All the screaming was accomplishing nothing. Useless othering creating noise and more rage. I would say they were cawing like crows, fighting over trash, but now I feel differently about crows.
What I saw on the beach was a family and community taking care of each other in a spirit of abundance and respect. The dead, the living, the waves, the wind, and me. All holding space for this wonder, this dance of life.
Now, I am completely aware that I could have told this story as a terrifying, bloody narrative. My perspective is not in that place.
Five hundred years ago, Shakespeare wrote;
“There is no good nor bad, only thinking makes it so.”
I know, you may be thinking; “But what about all the problems of the world? If we don’t hold people accountable, then how do things change?”
What if we begin to ask; “How can we heal together?”
Speak honestly of suffering, they said, then choose forgiveness.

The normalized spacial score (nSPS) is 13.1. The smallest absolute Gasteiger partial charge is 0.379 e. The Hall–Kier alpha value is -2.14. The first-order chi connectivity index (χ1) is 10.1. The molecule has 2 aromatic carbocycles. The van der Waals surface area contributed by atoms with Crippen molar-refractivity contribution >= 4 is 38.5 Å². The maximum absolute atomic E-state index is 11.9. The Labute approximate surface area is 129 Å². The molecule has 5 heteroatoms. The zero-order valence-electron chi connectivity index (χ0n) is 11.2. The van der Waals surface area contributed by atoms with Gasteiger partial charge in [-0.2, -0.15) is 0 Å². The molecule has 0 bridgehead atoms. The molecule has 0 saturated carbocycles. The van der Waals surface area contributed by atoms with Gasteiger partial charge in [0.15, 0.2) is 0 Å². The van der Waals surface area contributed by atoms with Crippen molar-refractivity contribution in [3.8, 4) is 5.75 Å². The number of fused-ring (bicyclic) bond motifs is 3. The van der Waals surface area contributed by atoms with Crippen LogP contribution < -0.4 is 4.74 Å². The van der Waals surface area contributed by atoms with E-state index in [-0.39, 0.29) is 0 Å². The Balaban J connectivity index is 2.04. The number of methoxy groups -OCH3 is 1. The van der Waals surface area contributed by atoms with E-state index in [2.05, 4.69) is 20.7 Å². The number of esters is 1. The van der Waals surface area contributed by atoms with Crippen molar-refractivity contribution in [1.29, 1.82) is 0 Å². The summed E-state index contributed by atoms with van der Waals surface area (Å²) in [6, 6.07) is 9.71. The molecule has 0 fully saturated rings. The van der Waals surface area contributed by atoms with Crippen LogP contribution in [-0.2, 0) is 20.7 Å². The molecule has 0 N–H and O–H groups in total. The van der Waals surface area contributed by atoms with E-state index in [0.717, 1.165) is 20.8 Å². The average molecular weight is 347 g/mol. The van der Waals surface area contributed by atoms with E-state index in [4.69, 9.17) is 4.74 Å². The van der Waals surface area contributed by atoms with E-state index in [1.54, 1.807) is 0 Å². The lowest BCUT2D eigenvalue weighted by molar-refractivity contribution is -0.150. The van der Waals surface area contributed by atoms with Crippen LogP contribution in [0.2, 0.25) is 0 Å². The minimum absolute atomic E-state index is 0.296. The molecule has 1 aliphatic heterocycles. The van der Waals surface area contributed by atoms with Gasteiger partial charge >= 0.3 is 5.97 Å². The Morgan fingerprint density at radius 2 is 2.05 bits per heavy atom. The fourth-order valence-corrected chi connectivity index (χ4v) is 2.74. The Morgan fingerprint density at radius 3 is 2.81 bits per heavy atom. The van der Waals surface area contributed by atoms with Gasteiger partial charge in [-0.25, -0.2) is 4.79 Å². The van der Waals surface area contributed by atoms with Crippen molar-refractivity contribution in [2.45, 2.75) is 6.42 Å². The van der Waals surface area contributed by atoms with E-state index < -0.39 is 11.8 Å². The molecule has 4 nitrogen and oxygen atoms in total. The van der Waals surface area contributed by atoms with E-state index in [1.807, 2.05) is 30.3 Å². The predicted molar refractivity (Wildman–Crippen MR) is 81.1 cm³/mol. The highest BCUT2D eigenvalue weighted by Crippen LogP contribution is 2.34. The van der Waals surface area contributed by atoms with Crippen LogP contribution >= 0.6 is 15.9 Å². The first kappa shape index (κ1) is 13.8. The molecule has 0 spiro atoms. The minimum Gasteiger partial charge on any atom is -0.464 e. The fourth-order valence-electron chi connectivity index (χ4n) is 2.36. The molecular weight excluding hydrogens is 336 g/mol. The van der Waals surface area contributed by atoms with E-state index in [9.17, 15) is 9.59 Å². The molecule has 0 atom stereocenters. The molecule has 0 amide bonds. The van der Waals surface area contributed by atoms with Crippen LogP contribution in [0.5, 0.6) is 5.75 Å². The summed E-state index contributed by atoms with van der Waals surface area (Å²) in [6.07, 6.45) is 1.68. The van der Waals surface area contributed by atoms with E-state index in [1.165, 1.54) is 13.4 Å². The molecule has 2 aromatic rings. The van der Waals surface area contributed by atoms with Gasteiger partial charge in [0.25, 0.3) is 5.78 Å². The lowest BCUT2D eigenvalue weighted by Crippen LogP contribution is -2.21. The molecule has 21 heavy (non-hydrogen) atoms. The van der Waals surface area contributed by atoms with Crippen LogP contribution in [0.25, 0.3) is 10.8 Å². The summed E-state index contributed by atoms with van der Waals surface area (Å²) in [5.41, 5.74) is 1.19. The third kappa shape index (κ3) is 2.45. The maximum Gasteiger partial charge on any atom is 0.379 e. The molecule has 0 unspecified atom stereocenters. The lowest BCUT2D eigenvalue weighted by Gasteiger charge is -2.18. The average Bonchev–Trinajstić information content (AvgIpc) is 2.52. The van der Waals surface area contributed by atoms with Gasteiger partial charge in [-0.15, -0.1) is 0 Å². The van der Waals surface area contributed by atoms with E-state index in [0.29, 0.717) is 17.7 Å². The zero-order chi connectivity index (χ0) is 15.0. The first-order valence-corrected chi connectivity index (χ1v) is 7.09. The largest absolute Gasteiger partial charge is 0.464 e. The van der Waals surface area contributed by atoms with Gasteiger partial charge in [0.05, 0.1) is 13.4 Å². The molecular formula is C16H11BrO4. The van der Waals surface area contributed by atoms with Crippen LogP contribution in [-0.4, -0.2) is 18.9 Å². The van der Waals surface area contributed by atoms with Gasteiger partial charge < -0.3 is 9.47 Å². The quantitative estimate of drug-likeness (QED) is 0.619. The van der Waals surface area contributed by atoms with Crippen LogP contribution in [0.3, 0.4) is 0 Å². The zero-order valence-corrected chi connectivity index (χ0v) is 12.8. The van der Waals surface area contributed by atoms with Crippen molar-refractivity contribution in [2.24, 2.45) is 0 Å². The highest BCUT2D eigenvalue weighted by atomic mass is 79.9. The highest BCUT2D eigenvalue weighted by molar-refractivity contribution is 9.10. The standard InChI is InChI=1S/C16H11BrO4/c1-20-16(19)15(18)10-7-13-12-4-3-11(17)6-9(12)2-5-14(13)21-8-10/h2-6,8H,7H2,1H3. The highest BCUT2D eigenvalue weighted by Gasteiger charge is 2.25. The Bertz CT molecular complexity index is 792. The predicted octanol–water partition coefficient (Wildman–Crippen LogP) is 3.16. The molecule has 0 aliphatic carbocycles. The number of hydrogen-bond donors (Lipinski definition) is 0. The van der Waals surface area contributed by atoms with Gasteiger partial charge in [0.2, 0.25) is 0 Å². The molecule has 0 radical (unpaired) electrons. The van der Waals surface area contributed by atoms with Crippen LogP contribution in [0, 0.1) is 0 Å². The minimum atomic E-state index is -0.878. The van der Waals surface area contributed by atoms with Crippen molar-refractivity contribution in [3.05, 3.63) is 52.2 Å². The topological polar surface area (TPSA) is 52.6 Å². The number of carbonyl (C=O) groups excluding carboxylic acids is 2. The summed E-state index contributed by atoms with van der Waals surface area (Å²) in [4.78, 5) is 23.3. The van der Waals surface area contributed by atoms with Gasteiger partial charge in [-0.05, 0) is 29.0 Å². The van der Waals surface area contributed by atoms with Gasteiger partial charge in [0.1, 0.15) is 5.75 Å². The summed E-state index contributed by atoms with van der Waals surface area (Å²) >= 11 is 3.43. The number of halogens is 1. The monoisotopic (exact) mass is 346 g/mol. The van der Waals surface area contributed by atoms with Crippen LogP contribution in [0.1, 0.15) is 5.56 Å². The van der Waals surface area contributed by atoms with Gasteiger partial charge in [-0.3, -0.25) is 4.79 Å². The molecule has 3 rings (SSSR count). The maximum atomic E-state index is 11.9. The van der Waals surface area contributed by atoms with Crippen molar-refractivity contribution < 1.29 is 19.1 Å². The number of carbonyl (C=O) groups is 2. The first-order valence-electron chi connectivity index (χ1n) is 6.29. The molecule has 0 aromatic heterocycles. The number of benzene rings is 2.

In Desmond Tutu’s book, The Book of Forgiving, he speaks about the seemingly unending ability of humans toward creating ways to cause pain for themselves and others. He also states however:
“There is an innate ability to create joy out of suffering, to find hope in the most hopeless of situations, and to heal any relationships in need of healing.”
Shouting into the void doesn’t do anything but create more shouting.
We need: watching, listening, honestly holding and caring for our own emotions, then using the space created to solve our problems creatively together.
Suffering, death, life, hope, and healing are all entwined endlessly like a beautiful DNA spiral. We can turn together toward the light, it’s the only we we can heal.